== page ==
- Author: Kathy Keatley Garvey
There's something about the cabbage white butterfly (Pieris rapae) that makes folks foam at the mouth.
That's because butterfly expert Arthur Shapiro, distinguished professor of evolution and ecology at the University of California, Davis, offers a pitcher of beer for the first butterfly of the year that's brought into the department from the three-county area of Sacramento, Yolo and Sacramento.
The contest is all part of Shapiro's 43-year study of climate and butterfly seasonality. He monitors the many species of Central California butterflies and posts the information on his website, Art's Butterfly World.
The cabbage white "is typically one of the first butterflies to emerge in late winter," he says. Since 1972--the year he launched the "beer-for-for-a-butterfly" contest--the first flight has varied from Jan. 1 to Feb. 22, averaging about Jan. 20.
The good professor almost always wins his own beer-for-a-butterfly contest because he knows where to look.
This year Shapiro netted his prize winner at 12:30 p.m. Tuesday, Jan. 14 in West Sacramento, Yolo County. He collected the male on the south slope of the railroad tracks where “I've caught at least half of the first-flight cabbage whites.” The temperature hovered at 62 degrees, but soon rose to 70 degrees.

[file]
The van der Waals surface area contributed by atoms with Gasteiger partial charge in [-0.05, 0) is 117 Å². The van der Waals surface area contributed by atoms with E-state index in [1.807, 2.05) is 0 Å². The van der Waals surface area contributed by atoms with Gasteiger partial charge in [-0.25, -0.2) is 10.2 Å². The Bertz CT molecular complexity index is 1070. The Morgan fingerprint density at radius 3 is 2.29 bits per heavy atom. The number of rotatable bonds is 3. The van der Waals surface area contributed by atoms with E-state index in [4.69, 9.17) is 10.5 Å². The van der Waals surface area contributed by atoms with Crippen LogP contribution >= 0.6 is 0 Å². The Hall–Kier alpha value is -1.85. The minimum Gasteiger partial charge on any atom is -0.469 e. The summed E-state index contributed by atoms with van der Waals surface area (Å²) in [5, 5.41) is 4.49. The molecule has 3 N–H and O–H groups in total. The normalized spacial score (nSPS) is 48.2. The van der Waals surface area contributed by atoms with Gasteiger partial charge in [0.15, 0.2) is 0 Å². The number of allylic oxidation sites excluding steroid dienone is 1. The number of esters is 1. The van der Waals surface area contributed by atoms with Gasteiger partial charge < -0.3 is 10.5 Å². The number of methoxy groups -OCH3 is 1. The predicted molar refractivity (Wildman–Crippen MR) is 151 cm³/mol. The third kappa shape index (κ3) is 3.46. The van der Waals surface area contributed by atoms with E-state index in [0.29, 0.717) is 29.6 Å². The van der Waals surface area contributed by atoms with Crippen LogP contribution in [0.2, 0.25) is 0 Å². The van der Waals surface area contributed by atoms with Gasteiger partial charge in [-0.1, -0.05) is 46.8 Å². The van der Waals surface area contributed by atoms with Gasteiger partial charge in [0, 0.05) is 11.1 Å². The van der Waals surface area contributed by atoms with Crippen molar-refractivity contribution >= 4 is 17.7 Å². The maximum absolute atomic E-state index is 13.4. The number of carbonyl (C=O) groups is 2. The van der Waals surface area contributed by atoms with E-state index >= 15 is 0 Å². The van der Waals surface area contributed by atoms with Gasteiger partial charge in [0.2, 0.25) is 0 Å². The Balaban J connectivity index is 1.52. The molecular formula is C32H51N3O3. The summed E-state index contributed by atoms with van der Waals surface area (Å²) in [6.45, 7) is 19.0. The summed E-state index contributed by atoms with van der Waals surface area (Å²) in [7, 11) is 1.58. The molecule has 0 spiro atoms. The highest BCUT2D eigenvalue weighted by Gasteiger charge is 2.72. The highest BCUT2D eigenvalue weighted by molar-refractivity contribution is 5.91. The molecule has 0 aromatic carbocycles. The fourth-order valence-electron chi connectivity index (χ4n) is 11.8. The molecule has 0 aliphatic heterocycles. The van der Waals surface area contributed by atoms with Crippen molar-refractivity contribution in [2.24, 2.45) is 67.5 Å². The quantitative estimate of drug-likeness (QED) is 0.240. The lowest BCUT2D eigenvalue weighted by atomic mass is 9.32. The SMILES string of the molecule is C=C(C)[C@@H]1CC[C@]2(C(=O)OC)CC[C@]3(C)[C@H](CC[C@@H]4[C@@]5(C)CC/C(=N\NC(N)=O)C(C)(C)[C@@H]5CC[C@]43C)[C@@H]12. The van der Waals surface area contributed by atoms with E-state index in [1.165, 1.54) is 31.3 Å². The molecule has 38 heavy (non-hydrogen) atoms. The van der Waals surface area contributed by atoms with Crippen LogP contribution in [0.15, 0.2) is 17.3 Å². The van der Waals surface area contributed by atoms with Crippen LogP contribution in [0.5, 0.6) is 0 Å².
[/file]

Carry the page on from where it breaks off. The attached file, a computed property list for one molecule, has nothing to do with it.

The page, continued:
He caught it in mid-air with a self-described "ballet leap."
Contest over. All done. However, for months afterwards, would-be contestants, aka beer lovers, find a cabbage white and ask "Did I win?" Well, no...
Last weekend I followed a stunningly beautiful cabbage white in our bee garden as it nectared catmint. Usually these butterflies move so fast there's no chance of capturing them in mid-flight, but this one seemed to cooperate.
Pieris rapae! Pieris rapae! Pieris rapae! I almost executed a ballet leap. Hey, Art, did I win?
(Editor's Note: Read about the cabbageworm larvae on the UC Statewide Integrated Pest Management site.)